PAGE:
Customer Reviews for

Half Broken Things

Average Rating 3
( 12 )
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  • Anonymous

    Posted July 31, 2009

    Sympathetic Criminals

    Despite their weak character traits and actions that range from mildly careless to downright horrific, Morag Joss is amazingly successful in making the three main characters of this story--Jean, Michael, and Steph--sympathetic to the reader. Each of them comes to Walden Manor with some baggage, a history of being or at least feeling unloved and unwanted, and that past shapes their behaviors, sending them down a dangerous path of destruction in their desperate desire to hold onto the Eden they have created for themselves. Each have long-established coping mechanisms to shut out the reality that is bubbling below the surface, but there will come a point when it can no longer be ignored. An excellent story that builds suspense.

    1 out of 1 people found this review helpful.

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  • Posted December 9, 2008

    more from this reviewer

    A gritty thriller

    Town and Country Sitters sent the letter to subcontracted house sitter Jean that after she completes the current nine-month assignment at Bath¿s Walden Manor, she will receive no further work because she will have turned sixty-five and cannot obtain insurance. Melancholy, Jean has lived alone even as an adopted child as her new parents never showered her with love. Over the years she made up imaginary relatives like her niece Jenny who cared what happens to her.................... In Walden Manor, Jean accidentally shatters a teapot containing a set of keys that enable the lonely woman to open the upstairs lock rooms and her imagination as a resident of Walden Manor. She creates a grown son that years before she was forced to give up for adoption and advertises in a magazine pleading for his return. Con artist Michael responds accompanied by a pregnant woman, Steph, whom he just met as she flees from her abusive boyfriend. The trio forges a happy home though the end state countdown begins when Steph¿s baby is born but inexplicably dies and a country curate who is visiting recognizes Michael as a thief.................... Even without Sara Selkirk appearing, Morag Joss is a brilliant virtuoso playing a dark concerto that grips the audience as few novels can. The lead trio is damaged goods that society ignores each finds solace in the loving family unit they form together leading to the audience to wonder how far any one of them or as a ¿mob¿ will go to protect what they now believe is theirs. Though British, fans of deep family dramas will appreciate this gritty thriller that recolor ¿values¿ from red to blue.................... Harriet Klausner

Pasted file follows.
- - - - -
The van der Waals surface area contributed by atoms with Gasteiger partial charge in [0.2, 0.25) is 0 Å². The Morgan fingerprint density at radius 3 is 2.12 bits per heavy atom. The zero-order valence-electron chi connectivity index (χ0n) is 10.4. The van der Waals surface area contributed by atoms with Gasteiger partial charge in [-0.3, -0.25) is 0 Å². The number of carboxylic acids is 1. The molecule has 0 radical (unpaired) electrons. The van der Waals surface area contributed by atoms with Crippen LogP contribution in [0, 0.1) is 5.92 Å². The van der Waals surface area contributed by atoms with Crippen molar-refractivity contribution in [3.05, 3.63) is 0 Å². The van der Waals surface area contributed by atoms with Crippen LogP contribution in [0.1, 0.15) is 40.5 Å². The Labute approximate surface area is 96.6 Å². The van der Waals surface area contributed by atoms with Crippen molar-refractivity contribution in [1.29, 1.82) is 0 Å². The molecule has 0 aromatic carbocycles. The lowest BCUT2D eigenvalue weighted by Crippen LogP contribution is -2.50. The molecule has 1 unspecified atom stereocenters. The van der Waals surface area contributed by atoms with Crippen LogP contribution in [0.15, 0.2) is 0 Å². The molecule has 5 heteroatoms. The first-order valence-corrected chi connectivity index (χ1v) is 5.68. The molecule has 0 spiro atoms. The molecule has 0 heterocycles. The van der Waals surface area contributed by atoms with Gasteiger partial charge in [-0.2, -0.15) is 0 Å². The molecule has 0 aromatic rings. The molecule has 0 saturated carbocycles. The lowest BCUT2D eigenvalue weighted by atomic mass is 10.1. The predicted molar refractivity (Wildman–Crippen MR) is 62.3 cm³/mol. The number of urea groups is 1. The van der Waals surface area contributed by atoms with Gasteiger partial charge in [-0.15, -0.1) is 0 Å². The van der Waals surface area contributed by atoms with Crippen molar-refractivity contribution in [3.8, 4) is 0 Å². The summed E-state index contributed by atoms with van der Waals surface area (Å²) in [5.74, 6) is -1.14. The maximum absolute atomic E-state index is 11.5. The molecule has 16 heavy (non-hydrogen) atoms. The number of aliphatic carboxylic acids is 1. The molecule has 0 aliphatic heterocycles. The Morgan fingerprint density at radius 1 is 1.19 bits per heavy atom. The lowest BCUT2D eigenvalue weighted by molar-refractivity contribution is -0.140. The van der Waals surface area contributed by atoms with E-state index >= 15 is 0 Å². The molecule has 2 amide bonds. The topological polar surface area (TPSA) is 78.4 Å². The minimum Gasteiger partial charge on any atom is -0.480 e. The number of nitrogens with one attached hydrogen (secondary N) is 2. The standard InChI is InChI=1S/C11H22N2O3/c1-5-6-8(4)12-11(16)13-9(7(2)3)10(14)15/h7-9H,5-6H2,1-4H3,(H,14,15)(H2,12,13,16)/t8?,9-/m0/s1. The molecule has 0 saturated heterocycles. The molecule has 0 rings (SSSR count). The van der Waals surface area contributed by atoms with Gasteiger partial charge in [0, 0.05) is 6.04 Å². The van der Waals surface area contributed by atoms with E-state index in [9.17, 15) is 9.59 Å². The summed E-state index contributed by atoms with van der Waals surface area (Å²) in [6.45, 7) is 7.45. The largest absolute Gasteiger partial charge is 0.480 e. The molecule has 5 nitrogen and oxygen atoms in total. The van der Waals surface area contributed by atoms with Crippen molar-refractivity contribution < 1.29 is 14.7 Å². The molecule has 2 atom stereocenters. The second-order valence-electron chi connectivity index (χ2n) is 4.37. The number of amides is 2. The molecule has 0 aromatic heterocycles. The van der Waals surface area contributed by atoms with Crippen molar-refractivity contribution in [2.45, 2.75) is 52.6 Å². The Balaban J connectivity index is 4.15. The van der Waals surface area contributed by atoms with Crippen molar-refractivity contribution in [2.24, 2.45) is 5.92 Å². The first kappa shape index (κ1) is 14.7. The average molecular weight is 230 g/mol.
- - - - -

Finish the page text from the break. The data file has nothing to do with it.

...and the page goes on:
1 out of 1 people found this review helpful.

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  • Anonymous

    Posted June 29, 2006

    Beware of the house sitter

    Half Broken Things was the first book by Morag Joss I've read, but I look forward to reading her other works. Like Rendell, Joss creates seemingly regular people with their own special problems and sets them in a relatively comfortable and safe evnironment, but it all slowly goes terribly wrong. However, since we the readers have come to relate to her characters, we want to overlook their malevolence, thus the psychological quandry. A good read.

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  • Anonymous

    Posted March 13, 2009

    No text was provided for this review.

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